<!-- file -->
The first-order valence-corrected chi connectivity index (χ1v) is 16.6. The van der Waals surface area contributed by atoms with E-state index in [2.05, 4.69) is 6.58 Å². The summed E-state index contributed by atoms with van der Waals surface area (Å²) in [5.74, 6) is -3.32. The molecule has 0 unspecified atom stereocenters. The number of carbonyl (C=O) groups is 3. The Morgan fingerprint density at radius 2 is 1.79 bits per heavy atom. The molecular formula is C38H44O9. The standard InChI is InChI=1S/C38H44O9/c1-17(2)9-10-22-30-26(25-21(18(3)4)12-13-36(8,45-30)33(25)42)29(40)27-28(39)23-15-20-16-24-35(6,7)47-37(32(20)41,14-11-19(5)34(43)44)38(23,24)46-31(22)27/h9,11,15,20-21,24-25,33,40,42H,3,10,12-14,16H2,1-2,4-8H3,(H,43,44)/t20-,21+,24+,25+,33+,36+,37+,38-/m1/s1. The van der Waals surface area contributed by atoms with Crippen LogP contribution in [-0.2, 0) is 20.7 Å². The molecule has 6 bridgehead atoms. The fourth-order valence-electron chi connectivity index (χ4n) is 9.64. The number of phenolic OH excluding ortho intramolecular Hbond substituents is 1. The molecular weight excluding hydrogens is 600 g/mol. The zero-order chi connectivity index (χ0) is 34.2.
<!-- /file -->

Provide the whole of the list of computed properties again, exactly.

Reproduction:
The first-order valence-corrected chi connectivity index (χ1v) is 16.6. The van der Waals surface area contributed by atoms with E-state index in [2.05, 4.69) is 6.58 Å². The summed E-state index contributed by atoms with van der Waals surface area (Å²) in [5.74, 6) is -3.32. The molecule has 0 unspecified atom stereocenters. The number of carbonyl (C=O) groups is 3. The Morgan fingerprint density at radius 2 is 1.79 bits per heavy atom. The molecular formula is C38H44O9. The standard InChI is InChI=1S/C38H44O9/c1-17(2)9-10-22-30-26(25-21(18(3)4)12-13-36(8,45-30)33(25)42)29(40)27-28(39)23-15-20-16-24-35(6,7)47-37(32(20)41,14-11-19(5)34(43)44)38(23,24)46-31(22)27/h9,11,15,20-21,24-25,33,40,42H,3,10,12-14,16H2,1-2,4-8H3,(H,43,44)/t20-,21+,24+,25+,33+,36+,37+,38-/m1/s1. The van der Waals surface area contributed by atoms with Crippen LogP contribution in [-0.2, 0) is 20.7 Å². The molecule has 6 bridgehead atoms. The fourth-order valence-electron chi connectivity index (χ4n) is 9.64. The number of phenolic OH excluding ortho intramolecular Hbond substituents is 1. The molecular weight excluding hydrogens is 600 g/mol. The zero-order chi connectivity index (χ0) is 34.2.